Third ticket is discovered by Violet Beauregarde as she takes a break from gum chewing. She is trying to set a world record for gum chewing – lofty goal indeed.

Ticket #4 belongs to Mike Teavee, a boy who is obsessed with television. Get the play on words with his last name? Teavee = TV

The last ticket is found just the day before the tour of the chocolate factory is scheduled and it’s found by our unlikely hero – Charlie Bucket. Charlie is very poor and he lives in a drafty shack with his parents and both sets of grandparents. . There are just two rooms and the grandparents share the only bed while Charlie and his parents sleep on mattresses on the floor. They barely have enough food to fed the lot of them and then, Charlie’s father loses his job. It looks as if they will starve to death.

Fortuitously, Charlie finds a dollar one day, just sitting near the roadside in the snow. To celebrate his good fortune he purchases two chocolate bars. The same sort he gets once a year on his birthday. In the second chocolate bar he finds the last golden ticket. The very next day the five children, accompanied by their parents and Charlie accompanied by his grandfather, line up at the gates of the factory. There is much fanfare over these children getting a tour of the factory as no one has been inside for many many years.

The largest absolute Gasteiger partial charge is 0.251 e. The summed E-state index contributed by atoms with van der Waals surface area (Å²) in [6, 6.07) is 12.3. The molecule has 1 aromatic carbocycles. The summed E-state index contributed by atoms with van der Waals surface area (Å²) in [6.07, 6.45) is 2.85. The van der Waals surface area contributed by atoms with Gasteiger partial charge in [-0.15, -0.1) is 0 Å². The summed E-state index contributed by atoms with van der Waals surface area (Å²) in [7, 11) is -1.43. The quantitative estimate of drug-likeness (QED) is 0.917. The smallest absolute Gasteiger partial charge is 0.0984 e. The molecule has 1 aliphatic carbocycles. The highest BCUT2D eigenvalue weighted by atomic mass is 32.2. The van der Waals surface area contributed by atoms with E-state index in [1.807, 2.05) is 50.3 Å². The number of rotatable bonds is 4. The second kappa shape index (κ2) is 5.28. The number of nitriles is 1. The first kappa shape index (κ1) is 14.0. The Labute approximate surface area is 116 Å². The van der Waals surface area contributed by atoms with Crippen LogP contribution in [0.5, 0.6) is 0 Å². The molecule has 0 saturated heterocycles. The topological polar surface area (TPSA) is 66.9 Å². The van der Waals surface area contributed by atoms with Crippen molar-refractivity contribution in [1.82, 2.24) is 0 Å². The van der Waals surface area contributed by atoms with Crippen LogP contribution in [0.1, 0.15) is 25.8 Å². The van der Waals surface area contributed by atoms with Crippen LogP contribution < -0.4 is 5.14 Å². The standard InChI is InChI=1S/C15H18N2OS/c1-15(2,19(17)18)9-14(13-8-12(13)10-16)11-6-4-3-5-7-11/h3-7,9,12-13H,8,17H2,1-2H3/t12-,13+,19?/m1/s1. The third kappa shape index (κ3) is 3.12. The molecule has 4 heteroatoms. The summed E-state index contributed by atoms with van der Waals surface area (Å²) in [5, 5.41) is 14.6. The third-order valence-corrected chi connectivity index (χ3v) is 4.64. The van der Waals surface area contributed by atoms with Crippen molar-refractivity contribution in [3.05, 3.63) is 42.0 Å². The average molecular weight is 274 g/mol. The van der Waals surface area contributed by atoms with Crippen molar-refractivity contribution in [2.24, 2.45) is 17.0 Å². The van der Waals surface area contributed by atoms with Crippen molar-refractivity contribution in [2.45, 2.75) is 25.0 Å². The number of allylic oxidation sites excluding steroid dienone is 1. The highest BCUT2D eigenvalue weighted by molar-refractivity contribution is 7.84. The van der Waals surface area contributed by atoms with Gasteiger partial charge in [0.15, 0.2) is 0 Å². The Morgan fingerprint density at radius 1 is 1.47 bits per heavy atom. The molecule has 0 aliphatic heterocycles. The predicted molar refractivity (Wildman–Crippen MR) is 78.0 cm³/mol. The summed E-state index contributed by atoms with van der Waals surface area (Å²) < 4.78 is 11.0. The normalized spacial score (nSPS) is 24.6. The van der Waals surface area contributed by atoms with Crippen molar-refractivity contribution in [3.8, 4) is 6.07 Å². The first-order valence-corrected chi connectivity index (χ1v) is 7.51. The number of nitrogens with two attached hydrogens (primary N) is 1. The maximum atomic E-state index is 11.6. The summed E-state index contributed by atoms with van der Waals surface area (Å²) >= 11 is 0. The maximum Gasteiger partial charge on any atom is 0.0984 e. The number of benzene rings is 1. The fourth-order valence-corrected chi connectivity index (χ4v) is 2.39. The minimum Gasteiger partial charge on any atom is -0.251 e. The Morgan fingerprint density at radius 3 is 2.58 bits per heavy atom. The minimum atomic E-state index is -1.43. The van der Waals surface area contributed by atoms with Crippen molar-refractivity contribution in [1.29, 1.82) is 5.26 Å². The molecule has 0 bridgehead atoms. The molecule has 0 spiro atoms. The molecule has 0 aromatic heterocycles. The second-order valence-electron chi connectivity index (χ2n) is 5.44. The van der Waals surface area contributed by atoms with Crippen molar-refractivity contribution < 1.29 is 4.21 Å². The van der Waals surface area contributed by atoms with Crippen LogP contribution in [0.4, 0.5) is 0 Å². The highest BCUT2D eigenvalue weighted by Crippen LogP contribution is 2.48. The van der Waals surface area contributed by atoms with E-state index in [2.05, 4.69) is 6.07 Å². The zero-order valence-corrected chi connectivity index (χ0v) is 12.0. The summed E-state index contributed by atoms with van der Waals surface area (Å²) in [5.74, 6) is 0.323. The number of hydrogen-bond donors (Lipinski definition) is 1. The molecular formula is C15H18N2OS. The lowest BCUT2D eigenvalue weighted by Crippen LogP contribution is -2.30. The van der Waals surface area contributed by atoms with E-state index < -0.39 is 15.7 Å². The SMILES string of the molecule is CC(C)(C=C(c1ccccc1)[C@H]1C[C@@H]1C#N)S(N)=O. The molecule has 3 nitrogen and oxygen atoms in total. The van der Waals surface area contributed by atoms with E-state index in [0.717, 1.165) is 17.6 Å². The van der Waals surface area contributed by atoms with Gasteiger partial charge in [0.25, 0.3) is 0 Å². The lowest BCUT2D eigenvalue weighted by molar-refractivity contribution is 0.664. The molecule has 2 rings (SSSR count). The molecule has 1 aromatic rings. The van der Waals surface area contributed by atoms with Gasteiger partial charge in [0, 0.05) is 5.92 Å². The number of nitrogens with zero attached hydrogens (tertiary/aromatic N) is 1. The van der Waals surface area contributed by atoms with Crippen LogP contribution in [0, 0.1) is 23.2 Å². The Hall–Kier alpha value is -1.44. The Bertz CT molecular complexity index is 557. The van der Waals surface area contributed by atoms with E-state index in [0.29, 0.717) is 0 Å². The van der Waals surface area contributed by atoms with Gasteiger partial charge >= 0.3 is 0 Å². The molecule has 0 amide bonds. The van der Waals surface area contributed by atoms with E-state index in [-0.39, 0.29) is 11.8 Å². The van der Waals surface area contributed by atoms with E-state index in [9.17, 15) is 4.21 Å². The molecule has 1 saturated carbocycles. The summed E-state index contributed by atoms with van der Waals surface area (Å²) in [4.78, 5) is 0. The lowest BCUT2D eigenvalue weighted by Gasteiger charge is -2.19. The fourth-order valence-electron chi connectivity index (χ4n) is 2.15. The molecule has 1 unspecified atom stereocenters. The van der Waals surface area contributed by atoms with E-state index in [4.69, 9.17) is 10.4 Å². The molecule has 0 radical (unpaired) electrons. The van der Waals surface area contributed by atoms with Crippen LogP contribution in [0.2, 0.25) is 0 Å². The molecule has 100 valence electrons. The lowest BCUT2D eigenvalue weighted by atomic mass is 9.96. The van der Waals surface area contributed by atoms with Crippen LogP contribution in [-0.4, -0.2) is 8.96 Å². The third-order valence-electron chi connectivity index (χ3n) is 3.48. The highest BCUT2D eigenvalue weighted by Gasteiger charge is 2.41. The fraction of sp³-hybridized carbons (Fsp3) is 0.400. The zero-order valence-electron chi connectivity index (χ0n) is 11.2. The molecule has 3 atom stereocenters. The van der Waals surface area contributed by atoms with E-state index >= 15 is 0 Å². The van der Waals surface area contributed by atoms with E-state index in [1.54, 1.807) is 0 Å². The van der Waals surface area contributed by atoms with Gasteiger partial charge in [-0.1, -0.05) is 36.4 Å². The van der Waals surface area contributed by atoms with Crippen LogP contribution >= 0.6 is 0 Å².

As all the children except Charlie are insufferable brats and never listen to anyone’s instructions – thus..they suffer appropriate consequences to their poor behavior. I enjoyed that very much. The Oompa-Loompas would sing songs about each spoiled child as each suffered their punishments, noting in song all the shortcomings of their behavior. How awesome is that!

Near the end of the book all four of the bad children are sent home and Charlie “wins” the tour. A great prize it is too as what he’s won is ownership of Willie Wonka’s factory.

My Cook the Book’s submission is posted with recipe and photos at Squirrel Head Manor as well as Goodreads.

I am placing this review on